Life Lessons in Maya Angelou's Graduation

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Life Lessons in Maya Angelou's Graduation

Throughout life we go through many stepping stones, Maya Angelou's autobiographical essay "Graduation", was about more than just moving on to another grade. The unexpected events that occurred during the ceremony enabled her to graduate from the views of a child to the more experienced and sometimes disenchanting views of an adult. Upon reading the story there is an initial feeling of excitement and hope which was quickly tarnished with the abrupt awareness of human prejudices. The author vividly illustrates a rainbow of significant mood changes she undergoes throughout the story.

From the outset of the story there is an overwhelming sense of hope that has enveloped the entire community and school with the upcoming graduation. The communitie's involvement strengthens the authors excitement in her rite of passage. Everyone is preparing for the ceremony and seeking to see how it will affect the lives of those involved. "Only a small percentage would be continuing on to college" (835) and others were just excited for the "glorious release" (834) from school. She felt like she was on top of the world, after all, "the graduating classes themselves were the nobility" (834). It is obvious how much pride she takes in her community by the way she describes her class as "an extended family." (834). The author's school was not the most impressive school compared to the white schools in the area but that could not damper the spirit that was filling the air. Parents who were buying or making new outfits for their graduates made everyone including the author the center of attention. Her "momma launched out on [hers]," (835) and she was swollen with pride that she was going to be a walking mod...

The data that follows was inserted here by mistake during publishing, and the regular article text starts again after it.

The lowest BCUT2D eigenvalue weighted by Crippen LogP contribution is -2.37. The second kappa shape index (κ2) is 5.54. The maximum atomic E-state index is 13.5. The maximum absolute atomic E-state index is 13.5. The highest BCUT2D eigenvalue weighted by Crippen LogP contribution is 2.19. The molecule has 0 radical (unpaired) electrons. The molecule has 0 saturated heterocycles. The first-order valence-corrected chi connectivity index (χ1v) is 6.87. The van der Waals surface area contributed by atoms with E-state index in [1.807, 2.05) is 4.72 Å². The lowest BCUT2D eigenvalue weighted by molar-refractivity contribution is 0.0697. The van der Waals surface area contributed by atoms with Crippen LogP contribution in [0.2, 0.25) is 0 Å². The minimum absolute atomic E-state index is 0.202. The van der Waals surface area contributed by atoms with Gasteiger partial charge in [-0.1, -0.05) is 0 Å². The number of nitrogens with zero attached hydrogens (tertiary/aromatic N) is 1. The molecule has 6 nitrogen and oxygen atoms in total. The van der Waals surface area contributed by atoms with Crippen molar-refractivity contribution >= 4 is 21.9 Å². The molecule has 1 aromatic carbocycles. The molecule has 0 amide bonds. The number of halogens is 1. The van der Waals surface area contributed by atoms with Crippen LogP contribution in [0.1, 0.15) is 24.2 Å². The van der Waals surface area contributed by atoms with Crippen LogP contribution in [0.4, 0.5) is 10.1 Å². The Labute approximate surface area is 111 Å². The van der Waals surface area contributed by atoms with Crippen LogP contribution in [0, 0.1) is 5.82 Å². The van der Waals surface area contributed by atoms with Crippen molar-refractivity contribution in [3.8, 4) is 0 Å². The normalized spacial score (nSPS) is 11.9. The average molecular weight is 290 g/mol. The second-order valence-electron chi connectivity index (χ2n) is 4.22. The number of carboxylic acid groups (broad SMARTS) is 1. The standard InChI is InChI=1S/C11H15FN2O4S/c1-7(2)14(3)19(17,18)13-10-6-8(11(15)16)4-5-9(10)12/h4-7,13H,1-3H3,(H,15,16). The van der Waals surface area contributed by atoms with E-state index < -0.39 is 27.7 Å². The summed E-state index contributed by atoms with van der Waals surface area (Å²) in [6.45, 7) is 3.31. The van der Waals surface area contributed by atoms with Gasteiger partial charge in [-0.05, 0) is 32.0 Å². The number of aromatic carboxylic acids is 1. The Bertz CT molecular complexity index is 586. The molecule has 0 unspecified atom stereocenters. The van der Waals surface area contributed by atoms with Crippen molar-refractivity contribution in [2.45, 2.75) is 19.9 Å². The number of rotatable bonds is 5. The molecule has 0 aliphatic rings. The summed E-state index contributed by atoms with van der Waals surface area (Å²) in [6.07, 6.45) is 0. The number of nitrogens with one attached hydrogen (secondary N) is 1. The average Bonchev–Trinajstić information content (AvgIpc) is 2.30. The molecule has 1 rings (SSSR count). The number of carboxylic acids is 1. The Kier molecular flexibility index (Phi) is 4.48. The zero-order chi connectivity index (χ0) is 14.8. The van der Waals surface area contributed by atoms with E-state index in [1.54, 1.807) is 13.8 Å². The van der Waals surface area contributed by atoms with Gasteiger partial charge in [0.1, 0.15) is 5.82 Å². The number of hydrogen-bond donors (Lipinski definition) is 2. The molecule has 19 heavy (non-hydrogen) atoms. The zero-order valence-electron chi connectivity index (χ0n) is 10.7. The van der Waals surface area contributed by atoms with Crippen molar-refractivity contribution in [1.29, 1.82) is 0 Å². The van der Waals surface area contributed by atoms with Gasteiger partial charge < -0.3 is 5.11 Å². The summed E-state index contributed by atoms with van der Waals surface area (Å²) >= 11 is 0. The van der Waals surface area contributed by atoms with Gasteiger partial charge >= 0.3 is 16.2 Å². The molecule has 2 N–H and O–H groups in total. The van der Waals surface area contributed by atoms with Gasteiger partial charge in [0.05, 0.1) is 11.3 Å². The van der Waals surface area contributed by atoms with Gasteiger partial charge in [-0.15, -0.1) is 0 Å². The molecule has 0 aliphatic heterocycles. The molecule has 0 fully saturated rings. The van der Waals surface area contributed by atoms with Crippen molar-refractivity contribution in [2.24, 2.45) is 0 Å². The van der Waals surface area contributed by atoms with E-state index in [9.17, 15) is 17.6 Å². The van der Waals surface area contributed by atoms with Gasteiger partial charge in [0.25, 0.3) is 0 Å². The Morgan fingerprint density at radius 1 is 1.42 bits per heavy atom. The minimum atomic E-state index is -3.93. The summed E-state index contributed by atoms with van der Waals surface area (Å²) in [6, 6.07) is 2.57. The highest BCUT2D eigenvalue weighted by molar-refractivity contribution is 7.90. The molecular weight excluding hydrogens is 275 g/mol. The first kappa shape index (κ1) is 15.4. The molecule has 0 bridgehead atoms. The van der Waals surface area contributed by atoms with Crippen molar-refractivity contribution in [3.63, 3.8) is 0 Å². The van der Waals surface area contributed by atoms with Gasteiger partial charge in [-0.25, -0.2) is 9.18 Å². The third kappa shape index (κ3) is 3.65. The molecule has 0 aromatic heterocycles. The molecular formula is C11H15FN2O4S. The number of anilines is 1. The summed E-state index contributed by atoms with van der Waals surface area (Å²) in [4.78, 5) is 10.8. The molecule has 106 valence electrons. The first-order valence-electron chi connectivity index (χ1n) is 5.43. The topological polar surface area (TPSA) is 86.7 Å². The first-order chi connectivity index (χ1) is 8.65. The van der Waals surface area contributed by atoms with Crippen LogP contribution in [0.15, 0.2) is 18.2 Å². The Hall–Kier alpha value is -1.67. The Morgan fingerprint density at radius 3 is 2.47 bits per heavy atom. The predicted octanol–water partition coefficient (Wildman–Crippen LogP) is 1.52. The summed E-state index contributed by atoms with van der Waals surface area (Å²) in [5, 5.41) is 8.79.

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...fe she really knew and felt deep down to the core of her being what the words truly meant. The words had brought back her hope and pride in herself and in her community. What Leavy had said was a fallacy and they could as they have in the past rise above the world's bigotry. Righteousness returned to Angelou and the entire community; "we were on top again."(841).

During the essay the author lost her innocence but graduated to a deeper appreciation and clarity of who she is and who she could become. In her school with no visible fences keeping the children within the schoolyard, there were the invisible fences of racism that tried to limit them from reaching their full potential. The author concludes, "I know not what course others may take, but as for me, give me liberty or give me death" (841).

Works Cited:

Angelou, Maya. 'Graduation.' Cromley 29-39.

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